By John Tegmeyer
It wasn’t until recently that I once more began fishing in earnest. My uncle taught me and my sister to fish when I was 11. From then through high school graduation I was on the water as often as possible.
Once I began college though, I didn’t have time for it and that trend continued when I moved to LA. After researching various fishing holes around the city my curiosity piqued in regards to the LA River.
I grabbed my pole and some corn and have been enjoying fighting the carp ever since. The day this picture was taken started as most of my other fishing days. I packed a bag with corn, drinking water and of course mine and my daughter’s fishing poles. After getting our hair rigs set up and cast out I explained to her about knowing when a fish was biting.
It wasn’t long after that when her rod started twitching. I set the hook for her (she’s 3) and immediately something felt wrong. After a few confusing moments the problem was obvious–a coot had become tangled in her line.
Without anything to cover the poor bird with I had to improvise by using my t-shirt. Once I could see properly, the coot had only tangled her foot in the leader and wasn’t hooked at all. Her safe release was met by applause from onlookers who had gathered.
No sooner had I released the coot than the unmistakable scream of a reel filled the air. This was a good fish and with an audience there, I felt the pressure to land it. After seven-eight minutes, I pulled out this beautiful mirror carp. I had never caught one prior to this and I was quite excited. After taking a few photos I let the fish go. I hope to catch more just like this one.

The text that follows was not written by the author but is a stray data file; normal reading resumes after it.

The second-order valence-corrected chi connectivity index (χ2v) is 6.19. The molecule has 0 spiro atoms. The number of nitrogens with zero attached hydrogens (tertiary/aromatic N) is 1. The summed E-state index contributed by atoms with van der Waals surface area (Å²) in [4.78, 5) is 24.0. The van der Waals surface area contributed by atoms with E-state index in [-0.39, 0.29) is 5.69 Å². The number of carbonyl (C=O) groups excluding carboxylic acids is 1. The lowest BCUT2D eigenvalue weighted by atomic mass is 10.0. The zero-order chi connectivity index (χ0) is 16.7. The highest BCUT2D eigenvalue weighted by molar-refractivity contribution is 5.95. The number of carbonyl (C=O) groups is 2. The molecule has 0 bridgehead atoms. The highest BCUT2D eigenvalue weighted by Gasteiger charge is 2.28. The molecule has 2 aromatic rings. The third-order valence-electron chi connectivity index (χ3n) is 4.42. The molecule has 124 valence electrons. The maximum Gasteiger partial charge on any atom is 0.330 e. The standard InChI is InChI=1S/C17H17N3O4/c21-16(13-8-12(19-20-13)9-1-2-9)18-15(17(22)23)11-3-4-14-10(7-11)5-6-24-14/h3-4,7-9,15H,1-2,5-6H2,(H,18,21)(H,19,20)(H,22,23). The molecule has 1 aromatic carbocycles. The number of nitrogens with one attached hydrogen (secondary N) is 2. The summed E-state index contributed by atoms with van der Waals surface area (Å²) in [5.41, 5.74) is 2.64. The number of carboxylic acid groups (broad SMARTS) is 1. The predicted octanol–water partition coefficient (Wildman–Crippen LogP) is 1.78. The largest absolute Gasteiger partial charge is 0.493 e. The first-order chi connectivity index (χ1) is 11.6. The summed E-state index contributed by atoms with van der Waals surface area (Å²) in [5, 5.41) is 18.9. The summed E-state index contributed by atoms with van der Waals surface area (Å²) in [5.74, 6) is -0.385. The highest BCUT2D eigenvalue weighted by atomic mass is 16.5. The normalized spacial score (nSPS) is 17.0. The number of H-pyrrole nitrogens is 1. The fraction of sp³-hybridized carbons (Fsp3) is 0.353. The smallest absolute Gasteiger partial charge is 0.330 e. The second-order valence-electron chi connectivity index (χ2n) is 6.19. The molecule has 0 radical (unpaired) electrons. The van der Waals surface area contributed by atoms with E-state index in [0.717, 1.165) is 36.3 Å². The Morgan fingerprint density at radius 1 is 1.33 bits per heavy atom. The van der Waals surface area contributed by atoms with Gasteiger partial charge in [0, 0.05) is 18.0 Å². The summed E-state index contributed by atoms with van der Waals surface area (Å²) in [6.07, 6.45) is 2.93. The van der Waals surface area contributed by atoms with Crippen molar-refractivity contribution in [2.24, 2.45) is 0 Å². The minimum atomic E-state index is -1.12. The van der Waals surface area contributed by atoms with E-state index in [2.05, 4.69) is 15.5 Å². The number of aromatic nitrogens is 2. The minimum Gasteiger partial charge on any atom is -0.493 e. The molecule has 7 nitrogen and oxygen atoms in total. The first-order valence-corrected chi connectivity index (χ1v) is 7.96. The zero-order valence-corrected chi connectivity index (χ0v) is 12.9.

By Julia Spilman
Ever fished on a driveway?
Neither have I, but on Saturday morning, my dad, Roderick Spilman, an amazing fly fisher, taught me how to fly fish. He helped me with my wrist movements and showed me how to arrange my rod in just the right position to catch a fish. When I was basically perfect at casting, we took off to the LA River.
When we arrived, we got started immediately. We caught a few fish (Tilapia and Bass) at the first spot but not enough for us to be satisfied. We decided to move downriver where my dad’s friend, Roland Trevino, was. I wasn’t exactly eager to go into the rapids, but I did anyway. It felt good to get my feet wet and cool in the refreshing water.
My dad cast a few times in the pool of water directly in front of us. Almost instantly a fish tugged on his line. My dad brought it in telling me to always maintain pressure on the line. I was as startled as he was when he brought in a bluegill. We had never seen a bluegill at the LA River before.
I used my Practicaster and cast in the same direction as my dad. I stripped the line with short yanks. I felt a tug and I felt the fish pulling on the line. I was surprised to get a tug so soon, and I pulled in the line like crazy. When it was finally in, we noticed that it was a bass. It was smooth and not as wide as a bluegill. It was shaped like a long bullet. My dad was happy that I had finally caught a bass. After all, I had never caught one before.
After that, we took turns. Every time someone caught one, we would switch the two weight and Practicaster back and forth. After passing the rod back and forth multiple times, we decided we would try another part of the water. We moved up into the calmer water where Roland Trevino was. He moved aside and we slid into his spot. We didn’t have too much luck there, and we only a caught a few tilapias and another bluegill, so we moved back into our old spot. It was already evening, and we decided we would leave after a few more casts. A few turned out to be quite a bit.